AMMAN, Jordan — Most voters in Jordan’s parliament election were able to cast their ballots “without any significant impediment,” an international observer team said Wednesday, as partial results were announced.

In Tuesday’s election, voters in the pro-Western monarchy chose a 130-member parliament, with the veteran opposition group, the Muslim Brotherhood, competing for the first time since 2007. A senior official in the group said he expected a Brotherhood-led coalition to win about 16 seats.

About 1.5 million Jordanians — or 37 percent of eligible voters — cast ballots, compared to 56 percent in 2013.

Election officials said the actual number of ballots cast was higher than in 2013, by more than 200,000, and the pool of potential voters this year was twice as large.

Some said low turnouts raised concerns about widespread apathy, noting that only one-fourth of voters cast ballots in Jordan’s two largest urban centers, the capital, Amman, and the city of Zarqa. Polls have indicated that the vast majority of Jordanians believe parliament is weak and ineffective.

“It is a serious wake-up call to think about (whether) the political system matches the needs of the Jordanian citizen,” said Anja Wehler-Schoeck, who observed the election for the pro-democracy Friedrich Ebert Foundation, which is linked to Germany’s Social Democratic Party.

Jordanians chose from more than 1,200 candidates competing on 226 lists in 23 districts. A voter could select one or more candidates on a district list.

The proportional system replaced the “one man, one vote” rule that had been in place since 1993 and had discouraged the formation of political parties.

Analysts said the new rules were an improvement, but did not constitute a breakthrough toward a parliamentary democracy. They said the new parliament would largely be comprised of individuals, rather than voting blocs, similar to the outgoing legislature.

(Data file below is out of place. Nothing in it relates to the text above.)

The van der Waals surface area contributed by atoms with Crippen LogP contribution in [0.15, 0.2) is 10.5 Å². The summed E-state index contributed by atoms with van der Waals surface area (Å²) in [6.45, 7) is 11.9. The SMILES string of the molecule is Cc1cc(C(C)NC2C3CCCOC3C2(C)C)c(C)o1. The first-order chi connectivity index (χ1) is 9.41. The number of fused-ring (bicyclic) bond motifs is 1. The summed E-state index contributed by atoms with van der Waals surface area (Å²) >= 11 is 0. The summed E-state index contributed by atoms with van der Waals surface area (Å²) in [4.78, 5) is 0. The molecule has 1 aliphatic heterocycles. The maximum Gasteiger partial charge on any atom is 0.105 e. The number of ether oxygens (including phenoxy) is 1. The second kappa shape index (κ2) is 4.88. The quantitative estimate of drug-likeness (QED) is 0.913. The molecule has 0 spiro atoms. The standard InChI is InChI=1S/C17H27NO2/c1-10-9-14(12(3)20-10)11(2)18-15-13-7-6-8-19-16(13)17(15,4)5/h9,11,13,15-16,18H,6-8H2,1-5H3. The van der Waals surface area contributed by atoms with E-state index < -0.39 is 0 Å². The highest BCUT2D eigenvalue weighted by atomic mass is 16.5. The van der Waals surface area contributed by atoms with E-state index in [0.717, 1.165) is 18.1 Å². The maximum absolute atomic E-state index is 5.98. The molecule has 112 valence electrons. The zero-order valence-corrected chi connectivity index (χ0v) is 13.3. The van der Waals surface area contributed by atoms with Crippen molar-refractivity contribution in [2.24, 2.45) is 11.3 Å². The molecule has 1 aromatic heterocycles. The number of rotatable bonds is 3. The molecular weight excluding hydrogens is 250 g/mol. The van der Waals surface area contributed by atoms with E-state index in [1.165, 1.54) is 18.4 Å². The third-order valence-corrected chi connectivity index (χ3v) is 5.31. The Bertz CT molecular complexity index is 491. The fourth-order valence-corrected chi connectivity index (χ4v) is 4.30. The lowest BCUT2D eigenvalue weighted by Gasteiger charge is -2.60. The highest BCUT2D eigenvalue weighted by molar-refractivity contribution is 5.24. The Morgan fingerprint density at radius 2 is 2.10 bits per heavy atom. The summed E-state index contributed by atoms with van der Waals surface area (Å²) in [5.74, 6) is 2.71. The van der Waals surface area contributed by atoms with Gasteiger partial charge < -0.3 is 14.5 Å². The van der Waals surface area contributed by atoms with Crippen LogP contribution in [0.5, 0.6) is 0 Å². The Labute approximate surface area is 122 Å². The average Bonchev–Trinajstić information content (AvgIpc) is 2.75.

On Wednesday, election officials announced results in three of the districts, saying the rest would be released gradually. Fifteen seats are reserved for women, nine for Christians and three for ethnic minority Chechens and Circassians. It was not clear when final results would be announced.

Most closely watched was the showing of the Muslim Brotherhood.

The movement’s political arm, the Islamic Action Front, had candidates on 20 lists, in some areas running jointly with Christian, ethnic minority or tribal candidates. In its platform, the IAF focused on domestic concerns, such as high unemployment, moving away from its traditional Islamic rhetoric.

Zaki Bani Ersheid, a senior IAF official, told The Associated Press that he expected the IAF-led alliance to win about 16 seats, based on unofficial reports from voting districts. He said this would likely include six seats for IAF members and 10 seats for allies.

The IAF won six seats in the 2007 election, but boycotted two subsequent votes, arguing the electoral rules were unfair.

In recent years, the movement suffered several splits, with one breakaway faction recognized by the government as the official Brotherhood.

Authorities also closed offices of the original Brotherhood. Bani Ersheid served 13 months in prison, starting in 2014, for criticizing the United Arab Emirates, an ally of Jordan.

Bani Ersheid said Wednesday that he expects the IAF-led alliance to wield influence beyond its size as the largest voting bloc in the new parliament. “We can talk about having more coalitions in parliament to increase the number of bloc members,” he said.

Meanwhile, a 45-member team of international observers said that the election was organized efficiently and held in a “largely peaceful atmosphere.”

It said in a statement that there were isolated problems, such as campaigning at polling stations, but that “most voters were able to cast votes without significant impediments.”

The team was led by Atifete Jahjaga, a former president of Kosovo, and John Sununu, a former U.S. senator.

Associated Press writer Khetam Malkawi contributed to this report.